Heart patients, especially those overweight or over 50 years of age, should take special precaution in hotter weather, suggests Dr. Gerald Fletcher, professor of medicine at the Mayo Clinic of Jacksonville, FL.
Older people need to take precautions in the heat. It is more difficult for a person over 50 to become aware that they are thirsty or dehydrated. “If you’re going to be outside, it’s important to drink water even if you don’t think you need it,” says Fletcher.
He recommends staying away from the outdoors when heat (and the sun) are most powerful, usually about noon to 3 p.m.
Some more heat-safe ideas include:
- Use the buddy system when exercising – it may keep you safe in case of an emergency.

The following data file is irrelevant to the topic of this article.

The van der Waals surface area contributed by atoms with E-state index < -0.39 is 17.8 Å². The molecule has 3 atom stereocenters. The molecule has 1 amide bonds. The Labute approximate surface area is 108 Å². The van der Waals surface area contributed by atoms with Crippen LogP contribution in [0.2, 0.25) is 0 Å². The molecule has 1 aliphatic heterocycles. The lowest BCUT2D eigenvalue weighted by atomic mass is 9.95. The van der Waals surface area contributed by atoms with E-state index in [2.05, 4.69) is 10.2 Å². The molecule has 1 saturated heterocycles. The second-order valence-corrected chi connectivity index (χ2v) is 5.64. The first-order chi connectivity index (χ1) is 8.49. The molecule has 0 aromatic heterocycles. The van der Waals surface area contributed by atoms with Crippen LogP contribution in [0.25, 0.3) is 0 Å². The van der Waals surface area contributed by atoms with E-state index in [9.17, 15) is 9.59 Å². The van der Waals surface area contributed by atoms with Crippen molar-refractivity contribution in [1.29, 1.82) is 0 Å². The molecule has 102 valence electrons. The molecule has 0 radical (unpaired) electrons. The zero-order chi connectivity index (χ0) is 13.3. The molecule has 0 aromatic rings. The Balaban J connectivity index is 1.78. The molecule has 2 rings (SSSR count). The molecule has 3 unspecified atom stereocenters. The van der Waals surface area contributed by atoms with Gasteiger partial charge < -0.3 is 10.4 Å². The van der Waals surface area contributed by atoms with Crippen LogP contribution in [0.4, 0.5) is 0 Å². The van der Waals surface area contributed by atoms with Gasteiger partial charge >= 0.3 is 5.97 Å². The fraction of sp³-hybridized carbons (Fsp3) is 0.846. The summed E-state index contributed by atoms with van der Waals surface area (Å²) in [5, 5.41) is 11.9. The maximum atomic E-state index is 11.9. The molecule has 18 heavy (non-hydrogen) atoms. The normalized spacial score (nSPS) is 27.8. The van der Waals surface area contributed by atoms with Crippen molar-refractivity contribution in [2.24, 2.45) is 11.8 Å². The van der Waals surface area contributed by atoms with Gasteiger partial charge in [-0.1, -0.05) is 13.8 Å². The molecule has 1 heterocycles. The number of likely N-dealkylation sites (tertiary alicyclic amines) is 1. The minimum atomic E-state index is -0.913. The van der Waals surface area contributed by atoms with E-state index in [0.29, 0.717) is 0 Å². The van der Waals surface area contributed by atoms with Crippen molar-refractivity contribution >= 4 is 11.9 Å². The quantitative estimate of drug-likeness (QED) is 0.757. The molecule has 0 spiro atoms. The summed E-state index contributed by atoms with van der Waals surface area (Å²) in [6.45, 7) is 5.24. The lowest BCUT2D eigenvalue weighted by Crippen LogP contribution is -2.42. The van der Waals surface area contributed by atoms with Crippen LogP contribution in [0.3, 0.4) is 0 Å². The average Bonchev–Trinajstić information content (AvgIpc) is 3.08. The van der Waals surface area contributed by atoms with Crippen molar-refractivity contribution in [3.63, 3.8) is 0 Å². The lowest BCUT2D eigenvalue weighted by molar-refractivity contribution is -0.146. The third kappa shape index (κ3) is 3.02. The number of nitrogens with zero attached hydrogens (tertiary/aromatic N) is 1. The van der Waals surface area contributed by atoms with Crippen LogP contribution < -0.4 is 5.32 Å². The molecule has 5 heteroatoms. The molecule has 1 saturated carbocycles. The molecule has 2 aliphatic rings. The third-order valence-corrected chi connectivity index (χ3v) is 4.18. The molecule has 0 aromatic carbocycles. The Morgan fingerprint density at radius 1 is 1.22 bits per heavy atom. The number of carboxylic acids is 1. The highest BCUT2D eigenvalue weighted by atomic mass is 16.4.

- Hydrate before, during, and after heat or sun exposure and avoiding liquids that dehydrate you (like alcohol or caffeine)
- Apply sunscreen that is water and sweat resistant (at least 15 SPF) and reapply at least every 2 hours.
- Dress for the heat by wearing lightweight, light colored, and breathable clothing, and choosing shoes and socks with ventilation capability to repel perspiration (which can amplify the heat’s effect).
- Take breaks regularly by going inside or in the shade for a few minutes to recharge.
How can you tell if you’ve got heat exhaustion?
Symptoms may include heavy sweating, headaches, body chills, cold or moist skin, dizziness or fainting, muscle cramps, a weak and rapid pulse, nausea or vomiting, and fast, shallow breathing.
If you are experiencing any of these symptoms or think you may have heat stroke, seek medical attention immediately.
This post is published by Sherman Health to provide general health information. It is not intended to provide personal medical advice, which should be obtained directly from your physician.
For more information on Sherman’s Heart and Vascular Center, visit shermanheart.com